- Mid-tine tillers offer a combination of the power of a rear-tine tiller and the ease of use of a front-tine tiller, which makes them a popular general-purpose option. However, mid-tine electric tillers are rare.
A tiller’s size refers to the cutting tines’ width and their depth of penetration into the ground. As a general rule, the wider the tiller, the fewer passes you’ll need to make to till the desired area of soil. The size of the tines determines the maximum depth a tiller can penetrate into the soil. Larger tines go deeper into the soil, but make the gardening tool more difficult to maneuver.
The width of electric tillers’ cutting tines typically runs between 6 and 20 inches. Some tillers include adjustable tines to manipulate the width, which makes the tiller more versatile. Although wider tillers cover more ground, the bulkier size makes them more difficult to maneuver in small and narrow spaces. Narrower tillers do great work in raised beds and between rows of plants.
An electric tiller’s maximum working depth often falls between 6 and 8 inches, with greater depths more suitable for breaking ground. Shallower depths help with seasonal soil maintenance and garden preparation in ground that has been previously tilled to greater depths.
Power and Speed
An electric tiller’s power is measured in amps for corded tillers and volts for cordless ones. Corded tillers usually have power ratings between 2.5 and 14 amps, and cordless tillers usually carry ratings of 20 or 40 volts. Naturally, larger tillers require more power to accommodate the greater demand.
An electric tiller’s speed is determined by how many revolutions per minute (RPM) the tines make when tilling the soil. Tines churn the soil fastest and most effectively at higher RPMs. An electric tiller’s tines can turn at rates of 150 to 400 RPM, but 150 usually isn’t enough. Most soil types need at least 180 RPM to reap the full benefits of tilling.
Ease of Use
Naturally, a larger and heavier tiller will be more difficult and cumbersome to use than a smaller and lighter tiller. Larger tillers cover more ground more quickly, but they require more effort on the part of the gardener to do so. With a tiller with adjustable tines, gardeners can find the ideal middle ground between performance and ease of use.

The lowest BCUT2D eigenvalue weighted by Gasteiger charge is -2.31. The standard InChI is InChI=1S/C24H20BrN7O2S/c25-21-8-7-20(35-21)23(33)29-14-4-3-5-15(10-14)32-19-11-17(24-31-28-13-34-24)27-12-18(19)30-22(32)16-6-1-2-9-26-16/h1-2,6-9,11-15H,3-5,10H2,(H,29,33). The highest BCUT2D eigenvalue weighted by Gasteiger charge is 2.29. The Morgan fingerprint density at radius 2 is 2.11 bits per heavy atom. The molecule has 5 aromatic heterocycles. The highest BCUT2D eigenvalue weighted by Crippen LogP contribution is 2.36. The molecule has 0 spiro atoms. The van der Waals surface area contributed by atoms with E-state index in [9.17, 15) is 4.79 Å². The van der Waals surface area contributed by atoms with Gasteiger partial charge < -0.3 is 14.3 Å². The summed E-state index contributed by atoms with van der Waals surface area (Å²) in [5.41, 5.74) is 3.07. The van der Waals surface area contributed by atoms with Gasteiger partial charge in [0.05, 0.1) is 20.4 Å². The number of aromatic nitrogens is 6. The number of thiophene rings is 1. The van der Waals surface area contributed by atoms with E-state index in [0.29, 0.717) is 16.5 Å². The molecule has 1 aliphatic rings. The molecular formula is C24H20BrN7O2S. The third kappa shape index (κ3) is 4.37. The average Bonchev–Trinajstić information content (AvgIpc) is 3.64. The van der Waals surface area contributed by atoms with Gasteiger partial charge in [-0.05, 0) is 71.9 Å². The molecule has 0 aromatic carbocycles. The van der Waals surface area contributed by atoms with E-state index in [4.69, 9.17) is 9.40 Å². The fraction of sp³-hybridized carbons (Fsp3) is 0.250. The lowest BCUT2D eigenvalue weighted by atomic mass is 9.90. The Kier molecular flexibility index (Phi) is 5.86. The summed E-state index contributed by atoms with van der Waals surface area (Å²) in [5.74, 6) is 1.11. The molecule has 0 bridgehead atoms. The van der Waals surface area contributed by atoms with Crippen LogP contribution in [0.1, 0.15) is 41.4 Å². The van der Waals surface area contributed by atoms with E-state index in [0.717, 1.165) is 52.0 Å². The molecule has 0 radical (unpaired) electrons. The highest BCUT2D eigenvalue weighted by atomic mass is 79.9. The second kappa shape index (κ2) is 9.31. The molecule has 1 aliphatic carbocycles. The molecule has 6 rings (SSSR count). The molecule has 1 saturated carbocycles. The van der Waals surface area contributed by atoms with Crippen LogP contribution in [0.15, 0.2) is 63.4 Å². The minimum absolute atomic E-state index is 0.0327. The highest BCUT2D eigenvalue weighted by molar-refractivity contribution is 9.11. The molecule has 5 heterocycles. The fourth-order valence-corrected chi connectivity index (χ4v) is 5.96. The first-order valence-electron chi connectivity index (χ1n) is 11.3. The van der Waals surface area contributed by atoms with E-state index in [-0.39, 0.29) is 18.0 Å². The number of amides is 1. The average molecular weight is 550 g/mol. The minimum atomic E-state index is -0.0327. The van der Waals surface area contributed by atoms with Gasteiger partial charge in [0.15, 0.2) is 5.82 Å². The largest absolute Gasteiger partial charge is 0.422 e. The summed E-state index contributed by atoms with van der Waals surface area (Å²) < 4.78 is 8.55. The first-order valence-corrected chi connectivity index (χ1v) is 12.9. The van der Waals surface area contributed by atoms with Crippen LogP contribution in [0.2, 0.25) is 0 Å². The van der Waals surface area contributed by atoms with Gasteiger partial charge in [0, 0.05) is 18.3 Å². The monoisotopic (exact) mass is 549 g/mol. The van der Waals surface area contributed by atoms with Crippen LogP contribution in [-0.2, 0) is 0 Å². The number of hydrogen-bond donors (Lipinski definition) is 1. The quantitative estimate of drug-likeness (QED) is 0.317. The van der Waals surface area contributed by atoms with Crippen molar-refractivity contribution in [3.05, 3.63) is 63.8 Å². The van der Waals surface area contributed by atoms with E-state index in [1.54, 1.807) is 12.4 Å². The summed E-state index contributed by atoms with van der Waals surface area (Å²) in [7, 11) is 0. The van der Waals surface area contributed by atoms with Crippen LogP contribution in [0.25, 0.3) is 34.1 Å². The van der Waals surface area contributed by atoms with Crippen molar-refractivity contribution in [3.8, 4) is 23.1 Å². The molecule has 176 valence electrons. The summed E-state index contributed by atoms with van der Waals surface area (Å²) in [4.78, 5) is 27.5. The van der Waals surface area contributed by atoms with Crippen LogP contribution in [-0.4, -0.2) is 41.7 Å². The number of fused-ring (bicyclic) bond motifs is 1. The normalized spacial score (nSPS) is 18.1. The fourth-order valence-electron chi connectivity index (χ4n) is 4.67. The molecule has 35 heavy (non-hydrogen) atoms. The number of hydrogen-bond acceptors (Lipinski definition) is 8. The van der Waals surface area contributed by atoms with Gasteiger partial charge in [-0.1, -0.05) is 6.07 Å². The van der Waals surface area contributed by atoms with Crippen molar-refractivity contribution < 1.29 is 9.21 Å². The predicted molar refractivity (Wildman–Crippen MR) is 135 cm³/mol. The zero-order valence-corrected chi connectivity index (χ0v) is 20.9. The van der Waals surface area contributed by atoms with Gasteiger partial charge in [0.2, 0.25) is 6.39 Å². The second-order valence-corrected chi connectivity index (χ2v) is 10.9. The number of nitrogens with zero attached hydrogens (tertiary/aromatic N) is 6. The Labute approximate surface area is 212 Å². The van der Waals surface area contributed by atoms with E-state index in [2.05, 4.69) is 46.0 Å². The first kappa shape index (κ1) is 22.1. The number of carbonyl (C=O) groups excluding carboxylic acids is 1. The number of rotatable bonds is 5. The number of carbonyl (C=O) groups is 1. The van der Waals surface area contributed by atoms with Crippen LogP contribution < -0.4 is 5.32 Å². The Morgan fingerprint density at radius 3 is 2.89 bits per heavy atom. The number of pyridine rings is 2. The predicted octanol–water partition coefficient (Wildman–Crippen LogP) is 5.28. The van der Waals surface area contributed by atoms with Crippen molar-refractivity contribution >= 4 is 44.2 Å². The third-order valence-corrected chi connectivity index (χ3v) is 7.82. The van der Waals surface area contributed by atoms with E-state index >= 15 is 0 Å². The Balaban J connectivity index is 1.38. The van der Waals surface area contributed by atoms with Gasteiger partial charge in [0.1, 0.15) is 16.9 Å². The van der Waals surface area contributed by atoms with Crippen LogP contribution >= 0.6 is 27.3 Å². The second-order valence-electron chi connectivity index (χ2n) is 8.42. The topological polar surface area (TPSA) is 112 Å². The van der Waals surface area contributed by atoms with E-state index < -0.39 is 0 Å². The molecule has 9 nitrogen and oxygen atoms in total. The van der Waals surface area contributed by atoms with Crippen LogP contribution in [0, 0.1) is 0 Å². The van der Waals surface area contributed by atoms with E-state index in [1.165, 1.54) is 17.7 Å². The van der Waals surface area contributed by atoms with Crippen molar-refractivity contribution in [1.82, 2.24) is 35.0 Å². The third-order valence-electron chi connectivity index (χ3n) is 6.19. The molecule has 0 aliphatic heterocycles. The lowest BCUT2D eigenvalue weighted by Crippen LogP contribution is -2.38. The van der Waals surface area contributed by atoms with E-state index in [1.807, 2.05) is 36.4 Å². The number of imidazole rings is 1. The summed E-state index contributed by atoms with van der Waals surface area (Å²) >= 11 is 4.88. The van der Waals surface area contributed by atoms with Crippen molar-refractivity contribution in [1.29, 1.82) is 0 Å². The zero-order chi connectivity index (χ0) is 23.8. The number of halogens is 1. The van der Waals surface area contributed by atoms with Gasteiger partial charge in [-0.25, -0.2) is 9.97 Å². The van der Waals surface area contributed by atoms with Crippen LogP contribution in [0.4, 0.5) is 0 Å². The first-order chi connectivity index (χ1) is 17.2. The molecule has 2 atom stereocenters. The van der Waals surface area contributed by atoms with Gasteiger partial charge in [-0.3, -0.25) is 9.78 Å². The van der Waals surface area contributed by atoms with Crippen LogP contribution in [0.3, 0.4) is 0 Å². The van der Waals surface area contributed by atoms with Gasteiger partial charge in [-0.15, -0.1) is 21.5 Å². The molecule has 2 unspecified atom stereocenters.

Many of the best electric tillers include sturdy wheels that help them move with greater ease over hard surfaces. They may also include ergonomic handles to make extended use more comfortable. Some tillers also feature adjustable handles that allow users of various heights to extend or retract the handles to the most comfortable length. Collapsible handles make the tiller easier to store when not in use.
Any piece of equipment with exposed, fast-spinning blades requires special safety considerations. To minimize the risk of injury, look for an electric tiller with safety features, including a push-button motor start, and metal guards behind the tines, which prevent rocks and other potential projectiles from hitting the user.
Keep the following safety tips in mind when preparing the area for tilling and operating the tool:
- Read the provided user manual to become familiar with all the controls and operating procedures before using the tiller for the first time.
- Make sure you know how to quickly shut the motor off in case of an emergency.
- Wear the appropriate safety gear when operating a tiller, including safety glasses, proper footwear (closed-toe and nonslip), long pants, a long-sleeved shirt, and earplugs.
- Before tilling the soil, remove stones, sticks, and other foreign objects from its path.